Stretching and an active lifestyle are often recommended to help reduce back pain and speed up the recovery process following an injury. Depending on one’s individual injury and level of pain, the exercise and rehabilitation program may vary. Therefore, the key is to start slowly and increase the repetitions as you feel stronger.
Consult with your doctor of chiropractic prior to starting a new exercise program, especially when associated with low back pain. Your chiropractor can help develop an individualized program and provide instruction on proper stretching techniques, which can be modified for your specific needs. Following are some general suggestions.
To get the maximum benefit from stretching, proper technique is essential:
- Warm up your muscles before stretching by walking or doing other gentle movements for 10 to 15 minutes.
- Slowly increase your stretch as you feel your muscles relax. Don’t bounce.
- Stretch slowly and gently, only to the point of mild tension, not to the point of pain.
- Don’t hold your breath. Inhale deeply before each stretch and exhale during the stretch.
- As your flexibility increases, consider increasing the number of repetitions.
- Stop immediately if you feel any severe pain.
Passive stretches help facilitate movement in the affected muscle or joint. Because muscles should be allowed to gradually relax and strengthen, stretches should be held for 15 to 30 seconds. Stretches should never cause pain nor should you feel tingling in the extremities. These stretches may be performed several times per day. However, you should stop immediately if you experience any discomfort.
- Hamstring Stretch: Lie on your back with both legs straight. Bend one leg at the knee and extend one leg straight up in the air. Loop a towel over the arch of the lifted foot, and gently pull on the towel as you push against it with your foot; you should feel a stretch in the back of the thigh. Hold for 30 seconds. Relax. Repeat 3 times per leg.
- Piriformis Stretch: The piriformis muscle runs through the buttock and can contribute to back and leg pain. To stretch this muscle, lie on the back and cross one leg over the other; gently pull the knee toward the chest until a stretch is felt in the buttock area. Hold for 30 seconds. Relax. Repeat 3 times.
- Back Stretch: Lie on your stomach. Use your arms to push your upper body off the floor. Hold for 30 seconds. Let your back relax and sag. Repeat.
Active stretches facilitate movement and improve strength. Stretches should never cause pain, nor should you feel tingling in the extremities. These exercises may be performed several times per day. However, you should stop immediately if you experience any discomfort.
- Leg Raises: Lie on your stomach. Tighten the muscles in one leg and raise it 1 to 2 inches from the floor. Do the same with the other leg. Repeat 20 times with each leg.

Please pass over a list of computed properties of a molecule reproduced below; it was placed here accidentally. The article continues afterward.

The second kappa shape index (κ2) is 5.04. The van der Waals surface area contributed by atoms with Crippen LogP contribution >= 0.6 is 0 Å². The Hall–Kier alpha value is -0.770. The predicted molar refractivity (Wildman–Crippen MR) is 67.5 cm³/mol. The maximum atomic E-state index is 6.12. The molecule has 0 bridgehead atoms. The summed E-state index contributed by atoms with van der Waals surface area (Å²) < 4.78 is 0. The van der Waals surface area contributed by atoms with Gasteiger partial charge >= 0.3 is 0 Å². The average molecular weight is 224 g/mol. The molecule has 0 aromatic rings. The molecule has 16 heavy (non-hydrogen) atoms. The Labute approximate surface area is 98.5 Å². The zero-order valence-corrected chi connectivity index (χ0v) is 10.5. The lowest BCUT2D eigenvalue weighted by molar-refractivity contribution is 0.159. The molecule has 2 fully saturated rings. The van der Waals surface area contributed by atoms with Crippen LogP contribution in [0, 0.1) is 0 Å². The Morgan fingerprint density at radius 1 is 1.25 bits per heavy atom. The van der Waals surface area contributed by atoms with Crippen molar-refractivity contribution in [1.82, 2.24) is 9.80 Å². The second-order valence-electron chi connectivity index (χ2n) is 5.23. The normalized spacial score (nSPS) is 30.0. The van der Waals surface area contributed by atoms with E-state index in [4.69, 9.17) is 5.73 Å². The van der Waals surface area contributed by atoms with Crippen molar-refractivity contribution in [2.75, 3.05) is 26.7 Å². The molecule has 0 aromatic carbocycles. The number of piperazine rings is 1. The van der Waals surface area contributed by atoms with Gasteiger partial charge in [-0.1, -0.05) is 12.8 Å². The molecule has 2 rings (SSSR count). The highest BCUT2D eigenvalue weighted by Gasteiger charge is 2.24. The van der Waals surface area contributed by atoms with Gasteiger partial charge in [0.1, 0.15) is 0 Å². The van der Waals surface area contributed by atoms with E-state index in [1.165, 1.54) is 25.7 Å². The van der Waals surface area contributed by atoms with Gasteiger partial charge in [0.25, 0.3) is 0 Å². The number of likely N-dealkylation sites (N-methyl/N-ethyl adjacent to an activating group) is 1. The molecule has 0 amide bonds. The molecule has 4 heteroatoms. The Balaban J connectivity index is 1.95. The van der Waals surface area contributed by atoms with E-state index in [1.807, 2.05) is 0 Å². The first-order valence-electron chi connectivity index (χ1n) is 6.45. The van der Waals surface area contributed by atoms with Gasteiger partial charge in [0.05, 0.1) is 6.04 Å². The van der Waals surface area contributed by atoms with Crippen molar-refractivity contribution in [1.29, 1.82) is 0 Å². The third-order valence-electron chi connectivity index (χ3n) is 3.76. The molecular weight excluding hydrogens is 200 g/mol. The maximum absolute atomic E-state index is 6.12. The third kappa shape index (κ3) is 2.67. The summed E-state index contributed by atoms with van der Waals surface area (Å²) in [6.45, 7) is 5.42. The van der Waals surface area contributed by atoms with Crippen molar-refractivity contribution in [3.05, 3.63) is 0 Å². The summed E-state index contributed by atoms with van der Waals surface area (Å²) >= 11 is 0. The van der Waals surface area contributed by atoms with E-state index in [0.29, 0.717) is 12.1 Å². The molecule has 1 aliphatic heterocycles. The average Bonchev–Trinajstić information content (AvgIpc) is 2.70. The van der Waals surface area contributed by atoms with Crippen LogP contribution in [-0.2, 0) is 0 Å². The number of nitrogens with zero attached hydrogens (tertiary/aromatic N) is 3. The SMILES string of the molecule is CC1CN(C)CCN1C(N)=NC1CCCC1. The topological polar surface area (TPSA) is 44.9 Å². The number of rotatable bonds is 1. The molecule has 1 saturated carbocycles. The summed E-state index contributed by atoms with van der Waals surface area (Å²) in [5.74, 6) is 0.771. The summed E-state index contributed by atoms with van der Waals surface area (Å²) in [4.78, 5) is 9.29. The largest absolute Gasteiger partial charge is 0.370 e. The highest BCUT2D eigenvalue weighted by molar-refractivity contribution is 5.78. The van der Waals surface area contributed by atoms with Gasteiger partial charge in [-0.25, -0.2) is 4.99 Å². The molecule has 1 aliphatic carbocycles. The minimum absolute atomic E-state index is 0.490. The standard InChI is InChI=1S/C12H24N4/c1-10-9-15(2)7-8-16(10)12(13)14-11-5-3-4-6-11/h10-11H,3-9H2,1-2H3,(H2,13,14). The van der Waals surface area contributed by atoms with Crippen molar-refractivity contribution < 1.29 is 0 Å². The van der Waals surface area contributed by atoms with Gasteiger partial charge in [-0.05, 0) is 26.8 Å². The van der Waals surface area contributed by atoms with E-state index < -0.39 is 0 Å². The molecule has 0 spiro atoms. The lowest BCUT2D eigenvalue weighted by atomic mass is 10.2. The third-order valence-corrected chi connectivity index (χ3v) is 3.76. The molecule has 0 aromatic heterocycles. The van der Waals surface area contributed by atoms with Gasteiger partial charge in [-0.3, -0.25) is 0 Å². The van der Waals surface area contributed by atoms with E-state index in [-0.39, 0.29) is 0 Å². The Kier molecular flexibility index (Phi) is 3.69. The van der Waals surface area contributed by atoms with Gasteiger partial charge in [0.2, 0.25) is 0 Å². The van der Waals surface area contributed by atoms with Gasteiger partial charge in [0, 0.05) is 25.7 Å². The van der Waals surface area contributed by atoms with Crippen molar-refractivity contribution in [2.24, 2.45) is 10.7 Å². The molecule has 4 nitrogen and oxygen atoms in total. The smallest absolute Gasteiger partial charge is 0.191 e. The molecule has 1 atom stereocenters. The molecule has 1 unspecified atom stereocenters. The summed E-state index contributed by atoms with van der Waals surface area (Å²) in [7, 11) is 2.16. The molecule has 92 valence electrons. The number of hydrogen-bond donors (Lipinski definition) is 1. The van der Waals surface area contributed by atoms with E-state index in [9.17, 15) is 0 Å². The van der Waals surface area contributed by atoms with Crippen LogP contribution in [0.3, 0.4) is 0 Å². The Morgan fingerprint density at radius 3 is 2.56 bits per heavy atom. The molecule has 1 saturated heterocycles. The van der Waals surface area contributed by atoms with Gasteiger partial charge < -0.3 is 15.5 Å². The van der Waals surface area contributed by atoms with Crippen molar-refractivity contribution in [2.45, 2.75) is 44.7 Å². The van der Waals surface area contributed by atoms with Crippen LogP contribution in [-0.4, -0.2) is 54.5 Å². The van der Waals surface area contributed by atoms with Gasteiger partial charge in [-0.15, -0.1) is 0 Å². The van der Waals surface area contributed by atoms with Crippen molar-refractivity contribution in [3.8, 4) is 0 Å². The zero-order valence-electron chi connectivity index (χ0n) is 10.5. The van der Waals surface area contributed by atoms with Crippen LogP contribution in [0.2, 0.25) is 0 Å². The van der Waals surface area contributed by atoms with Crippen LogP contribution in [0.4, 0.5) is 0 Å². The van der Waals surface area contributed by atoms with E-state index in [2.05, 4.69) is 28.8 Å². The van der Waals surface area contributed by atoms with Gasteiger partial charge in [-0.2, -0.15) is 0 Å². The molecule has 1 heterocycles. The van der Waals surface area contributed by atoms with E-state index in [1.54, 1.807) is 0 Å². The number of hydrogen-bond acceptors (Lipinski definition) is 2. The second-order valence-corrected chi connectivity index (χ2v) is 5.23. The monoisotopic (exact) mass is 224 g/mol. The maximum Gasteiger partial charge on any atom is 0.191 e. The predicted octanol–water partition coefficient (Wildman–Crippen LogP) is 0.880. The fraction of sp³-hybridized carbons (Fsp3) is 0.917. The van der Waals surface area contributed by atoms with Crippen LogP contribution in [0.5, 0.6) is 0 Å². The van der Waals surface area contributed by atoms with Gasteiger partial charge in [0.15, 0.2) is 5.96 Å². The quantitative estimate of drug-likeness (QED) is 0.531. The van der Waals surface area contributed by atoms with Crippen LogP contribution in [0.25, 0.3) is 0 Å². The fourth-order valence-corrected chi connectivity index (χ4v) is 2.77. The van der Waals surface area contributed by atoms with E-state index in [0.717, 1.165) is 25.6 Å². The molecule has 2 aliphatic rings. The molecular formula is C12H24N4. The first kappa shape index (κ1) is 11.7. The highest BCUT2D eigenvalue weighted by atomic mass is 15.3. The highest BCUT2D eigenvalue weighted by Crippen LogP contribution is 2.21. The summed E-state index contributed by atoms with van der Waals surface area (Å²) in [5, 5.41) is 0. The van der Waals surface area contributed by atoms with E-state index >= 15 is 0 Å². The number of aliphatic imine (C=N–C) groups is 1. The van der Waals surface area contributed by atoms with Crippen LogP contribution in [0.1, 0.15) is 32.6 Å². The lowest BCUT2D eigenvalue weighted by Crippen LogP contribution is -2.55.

- Bridges: Lie on your back with your knees flexed and your feet flat on the floor. Keep the knees together. Tighten the muscles of the lower abdomen and buttocks; slowly raise your hips from the floor and lower your back to the resting position. Repeat this exercise 20 times.
- The Pointer: Kneel on a mat with your weight on your hands and knees. Palms should be directly under your shoulders and knees hip-width apart. Slowly raise your right arm, and extend it forward parallel to the floor. Balance by contracting your abdominal muscles. Keep your right palm parallel to the floor, then lift your left leg and straighten it behind you. Hold the opposing limbs off the ground for 30 to 60 seconds without arching your back. Then switch sides. Repeat 3 to 6 times.
The Center for Disease Control and Prevention (CDC) recommends adults get 150 minutes per week of moderate physical activity (or 75 minutes of vigorous activity). Until you’ve recovered from back pain, select low-impact activities that burn calories. For instance, stationary recumbent bikes, walking, ellipticals, and water therapy won’t place undue stress on your joints. Before beginning a vigorous exercise program, check with your doctor to rule out any possible cardiovascular health risks.
Doctors of chiropractic are uniquely trained to treat common injuries, including low back pain. In addition, they can help you choose proper rehabilitation exercises and prevention techniques to get you back on your feet and reduce the likelihood of future injuries.
Reviewed by the ACA Editorial Advisory Board.
The information in this post is for educational purposes. It is not a replacement for treatment or consultation with a healthcare professional. If you have specific questions, contact your doctor of chiropractic. To find an ACA chiropractor near you, click here.